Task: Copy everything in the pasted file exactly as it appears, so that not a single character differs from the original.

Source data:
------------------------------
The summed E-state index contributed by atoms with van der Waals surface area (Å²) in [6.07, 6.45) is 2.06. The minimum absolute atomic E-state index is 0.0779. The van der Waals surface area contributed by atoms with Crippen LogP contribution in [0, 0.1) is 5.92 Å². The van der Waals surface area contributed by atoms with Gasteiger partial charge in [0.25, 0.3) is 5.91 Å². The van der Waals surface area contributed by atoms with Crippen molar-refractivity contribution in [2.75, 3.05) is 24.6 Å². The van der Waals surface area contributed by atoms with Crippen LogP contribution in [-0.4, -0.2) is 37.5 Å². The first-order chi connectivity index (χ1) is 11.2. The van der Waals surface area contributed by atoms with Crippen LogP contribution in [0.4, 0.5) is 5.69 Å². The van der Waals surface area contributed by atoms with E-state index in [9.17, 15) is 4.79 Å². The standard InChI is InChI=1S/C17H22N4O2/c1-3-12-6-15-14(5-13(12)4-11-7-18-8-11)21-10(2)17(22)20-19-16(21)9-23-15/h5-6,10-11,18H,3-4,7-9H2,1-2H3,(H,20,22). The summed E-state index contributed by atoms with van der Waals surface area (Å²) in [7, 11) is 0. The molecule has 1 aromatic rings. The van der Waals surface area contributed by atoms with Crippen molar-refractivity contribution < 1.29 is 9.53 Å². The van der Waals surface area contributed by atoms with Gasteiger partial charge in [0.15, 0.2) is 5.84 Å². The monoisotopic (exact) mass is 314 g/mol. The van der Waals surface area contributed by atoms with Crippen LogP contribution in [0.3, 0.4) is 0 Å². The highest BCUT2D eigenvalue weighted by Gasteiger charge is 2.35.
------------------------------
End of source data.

The summed E-state index contributed by atoms with van der Waals surface area (Å²) in [6.07, 6.45) is 2.06. The minimum absolute atomic E-state index is 0.0779. The van der Waals surface area contributed by atoms with Crippen LogP contribution in [0, 0.1) is 5.92 Å². The van der Waals surface area contributed by atoms with Gasteiger partial charge in [0.25, 0.3) is 5.91 Å². The van der Waals surface area contributed by atoms with Crippen molar-refractivity contribution in [2.75, 3.05) is 24.6 Å². The van der Waals surface area contributed by atoms with Crippen LogP contribution in [-0.4, -0.2) is 37.5 Å². The first-order chi connectivity index (χ1) is 11.2. The van der Waals surface area contributed by atoms with Crippen LogP contribution in [0.4, 0.5) is 5.69 Å². The van der Waals surface area contributed by atoms with E-state index in [9.17, 15) is 4.79 Å². The standard InChI is InChI=1S/C17H22N4O2/c1-3-12-6-15-14(5-13(12)4-11-7-18-8-11)21-10(2)17(22)20-19-16(21)9-23-15/h5-6,10-11,18H,3-4,7-9H2,1-2H3,(H,20,22). The summed E-state index contributed by atoms with van der Waals surface area (Å²) in [7, 11) is 0. The molecule has 1 aromatic rings. The van der Waals surface area contributed by atoms with Crippen molar-refractivity contribution < 1.29 is 9.53 Å². The van der Waals surface area contributed by atoms with Gasteiger partial charge in [0.15, 0.2) is 5.84 Å². The monoisotopic (exact) mass is 314 g/mol. The van der Waals surface area contributed by atoms with Crippen LogP contribution in [0.3, 0.4) is 0 Å². The highest BCUT2D eigenvalue weighted by Gasteiger charge is 2.35.